Originally created 11/20/02

Across the southeast



After ouster, leader blames club politics

GREENSBORO, N.C. -A regional leader in the nation's largest Confederate heritage organization says he has been stripped of his post because he does not embrace the far-right politics of other members.

Charles Hawks was removed last weekend as head of one of three regional divisions of the Sons of Confederate Veterans.

Ron Wilson, of Easley, S.C., the commander in chief of the organization, said Mr. Hawks lost his position for breaching the confidentiality of a meeting. Mr. Hawks denied that.

"I know what the rules are, and I have played by them all the time," he said.

He said he is being "purged" from the 31,000-member organization because he does not support the far-right politics of some of its leaders, including lawyer Kirk Lyons, his election opponent in the August runoff. Mr. Lyons has represented members of the Ku Klux Klan, debated the merits of white separatism and sought out opportunities to battle what he calls "Southern ethnic cleansing."

Alabama justice won't move Commandments

MONTGOMERY, Ala. -Chief Justice Roy Moore, reviving the state's rights crusades of Alabama's past, stood defiantly in front of a monument to the Ten Commandments on Tuesday and promised to fight a federal judge's order that he remove it from the state's judicial building.

"I have no plans to remove the monument, and when I do I will let you know personally," Chief Justice Moore said at a news conference.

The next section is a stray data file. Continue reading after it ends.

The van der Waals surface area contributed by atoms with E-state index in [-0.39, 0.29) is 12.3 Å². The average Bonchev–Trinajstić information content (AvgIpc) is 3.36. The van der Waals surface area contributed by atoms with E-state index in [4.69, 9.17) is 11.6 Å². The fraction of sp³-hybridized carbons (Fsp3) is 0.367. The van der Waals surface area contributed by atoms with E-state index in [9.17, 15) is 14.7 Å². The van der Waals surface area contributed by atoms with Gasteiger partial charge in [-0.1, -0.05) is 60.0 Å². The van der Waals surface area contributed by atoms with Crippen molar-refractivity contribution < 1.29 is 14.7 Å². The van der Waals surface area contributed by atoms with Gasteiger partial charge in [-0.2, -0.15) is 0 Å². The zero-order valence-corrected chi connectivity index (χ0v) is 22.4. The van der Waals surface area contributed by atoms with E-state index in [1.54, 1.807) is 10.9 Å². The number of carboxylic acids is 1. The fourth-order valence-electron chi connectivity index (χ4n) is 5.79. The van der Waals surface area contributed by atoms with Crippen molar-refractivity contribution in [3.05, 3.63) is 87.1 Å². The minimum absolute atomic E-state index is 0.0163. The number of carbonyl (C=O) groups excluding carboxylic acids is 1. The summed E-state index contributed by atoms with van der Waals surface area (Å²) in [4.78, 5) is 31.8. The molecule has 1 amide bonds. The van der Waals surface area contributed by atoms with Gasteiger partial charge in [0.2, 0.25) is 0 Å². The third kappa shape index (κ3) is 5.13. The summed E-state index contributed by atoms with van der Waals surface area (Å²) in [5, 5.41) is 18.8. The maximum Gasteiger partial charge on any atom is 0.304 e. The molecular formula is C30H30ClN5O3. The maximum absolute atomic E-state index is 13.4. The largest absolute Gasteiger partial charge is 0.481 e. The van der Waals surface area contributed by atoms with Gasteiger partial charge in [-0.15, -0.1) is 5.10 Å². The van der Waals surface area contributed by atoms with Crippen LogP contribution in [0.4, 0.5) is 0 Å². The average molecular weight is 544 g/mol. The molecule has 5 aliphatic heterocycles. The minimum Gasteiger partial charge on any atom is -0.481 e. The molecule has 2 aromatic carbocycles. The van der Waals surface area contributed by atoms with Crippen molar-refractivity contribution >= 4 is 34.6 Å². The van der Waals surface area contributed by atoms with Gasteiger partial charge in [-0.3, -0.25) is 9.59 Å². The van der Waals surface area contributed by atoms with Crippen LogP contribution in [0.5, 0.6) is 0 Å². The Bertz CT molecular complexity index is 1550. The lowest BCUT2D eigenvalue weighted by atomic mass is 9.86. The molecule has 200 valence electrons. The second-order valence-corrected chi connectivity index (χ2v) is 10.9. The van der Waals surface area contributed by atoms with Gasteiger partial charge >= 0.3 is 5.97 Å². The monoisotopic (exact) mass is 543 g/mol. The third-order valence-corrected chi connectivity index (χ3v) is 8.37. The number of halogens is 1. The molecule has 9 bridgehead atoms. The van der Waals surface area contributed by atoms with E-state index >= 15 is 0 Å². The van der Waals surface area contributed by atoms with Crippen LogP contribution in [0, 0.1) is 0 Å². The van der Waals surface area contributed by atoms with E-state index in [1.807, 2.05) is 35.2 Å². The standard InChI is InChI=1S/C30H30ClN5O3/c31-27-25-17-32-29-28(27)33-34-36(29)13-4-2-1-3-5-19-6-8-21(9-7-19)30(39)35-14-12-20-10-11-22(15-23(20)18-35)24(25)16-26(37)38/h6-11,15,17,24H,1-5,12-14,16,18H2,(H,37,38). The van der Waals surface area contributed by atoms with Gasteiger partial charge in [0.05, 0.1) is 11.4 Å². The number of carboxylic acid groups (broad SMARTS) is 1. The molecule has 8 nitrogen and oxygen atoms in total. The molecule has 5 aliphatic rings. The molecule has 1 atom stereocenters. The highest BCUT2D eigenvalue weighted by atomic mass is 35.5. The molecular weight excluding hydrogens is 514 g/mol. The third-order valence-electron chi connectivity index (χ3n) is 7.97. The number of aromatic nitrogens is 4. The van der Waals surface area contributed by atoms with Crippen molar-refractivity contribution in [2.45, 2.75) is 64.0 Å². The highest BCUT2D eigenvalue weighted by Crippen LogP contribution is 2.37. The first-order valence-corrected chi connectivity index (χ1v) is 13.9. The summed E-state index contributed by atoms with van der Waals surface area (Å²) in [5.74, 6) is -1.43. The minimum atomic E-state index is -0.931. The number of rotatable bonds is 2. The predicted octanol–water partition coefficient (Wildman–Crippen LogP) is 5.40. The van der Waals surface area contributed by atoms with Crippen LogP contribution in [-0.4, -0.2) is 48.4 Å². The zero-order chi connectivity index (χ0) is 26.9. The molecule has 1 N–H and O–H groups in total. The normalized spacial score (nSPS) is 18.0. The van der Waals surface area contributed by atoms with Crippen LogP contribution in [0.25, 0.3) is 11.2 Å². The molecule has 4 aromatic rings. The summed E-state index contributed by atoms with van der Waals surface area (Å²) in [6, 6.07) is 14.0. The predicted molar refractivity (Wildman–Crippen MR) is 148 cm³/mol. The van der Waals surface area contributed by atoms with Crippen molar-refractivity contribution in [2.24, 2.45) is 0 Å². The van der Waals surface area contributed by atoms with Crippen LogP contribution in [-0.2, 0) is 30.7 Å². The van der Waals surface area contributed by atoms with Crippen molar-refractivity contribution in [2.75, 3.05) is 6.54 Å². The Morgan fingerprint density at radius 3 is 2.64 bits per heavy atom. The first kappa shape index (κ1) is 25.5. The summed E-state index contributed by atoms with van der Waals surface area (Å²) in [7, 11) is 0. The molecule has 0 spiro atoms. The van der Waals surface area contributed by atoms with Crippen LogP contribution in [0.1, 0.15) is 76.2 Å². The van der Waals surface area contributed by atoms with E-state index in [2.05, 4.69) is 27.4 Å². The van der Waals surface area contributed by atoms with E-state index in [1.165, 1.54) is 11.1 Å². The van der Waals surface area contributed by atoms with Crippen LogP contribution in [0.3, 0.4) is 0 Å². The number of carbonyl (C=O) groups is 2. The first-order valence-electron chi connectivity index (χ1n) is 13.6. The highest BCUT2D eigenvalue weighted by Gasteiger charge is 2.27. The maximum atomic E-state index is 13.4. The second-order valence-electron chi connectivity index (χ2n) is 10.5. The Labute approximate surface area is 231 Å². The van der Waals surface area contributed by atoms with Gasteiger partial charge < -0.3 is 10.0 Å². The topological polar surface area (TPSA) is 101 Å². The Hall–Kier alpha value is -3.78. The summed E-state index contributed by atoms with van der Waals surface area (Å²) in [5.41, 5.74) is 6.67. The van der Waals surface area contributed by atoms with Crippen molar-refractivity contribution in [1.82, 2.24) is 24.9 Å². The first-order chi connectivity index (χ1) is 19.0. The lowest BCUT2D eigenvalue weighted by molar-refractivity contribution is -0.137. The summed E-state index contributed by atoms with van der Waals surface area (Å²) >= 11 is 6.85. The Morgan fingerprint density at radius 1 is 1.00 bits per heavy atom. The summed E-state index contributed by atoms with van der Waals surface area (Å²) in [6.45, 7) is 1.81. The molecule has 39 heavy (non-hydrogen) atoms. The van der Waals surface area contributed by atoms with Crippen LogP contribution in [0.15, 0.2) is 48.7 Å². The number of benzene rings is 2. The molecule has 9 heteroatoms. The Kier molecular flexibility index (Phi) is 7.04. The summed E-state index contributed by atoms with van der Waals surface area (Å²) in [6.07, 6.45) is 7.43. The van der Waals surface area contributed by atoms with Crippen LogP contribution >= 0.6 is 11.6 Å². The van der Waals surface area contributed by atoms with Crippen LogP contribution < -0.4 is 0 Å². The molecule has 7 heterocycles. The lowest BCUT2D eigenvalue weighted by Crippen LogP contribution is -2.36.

He questioned whether any federal court has the authority to order Alabama's top judge to do anything.

"That is a part of our allegations in this case," he said.

Attorneys who filed suit to remove the monument said the chief justice's quest is futile and could ultimately cost taxpayers hundreds of thousands, if not millions, of dollars.

Ashcroft praises city's anti-terrorism efforts

CHARLOTTE, N.C. -Equipped with powerful new tools to track suspected spies and terrorists, Attorney General John Ashcroft visited Charlotte on Tuesday to meet with members of the region's anti-terrorism task force.

After a private session with task force leaders, he called their work an example for similar efforts across the country.

Mr. Ashcroft specifically mentioned the conviction of two brothers found guilty of helping run a cigarette-smuggling ring that sent profits to the militant Lebanese group Hezbollah. He also mentioned the arrest of illegal aliens at Charlotte-Douglas International Airport.

Both cases involved the efforts of the task force, he said.

The Hezbollah trial was the first in the country in which defendants were charged with providing material support to terrorist cells, Mr. Ashcroft said.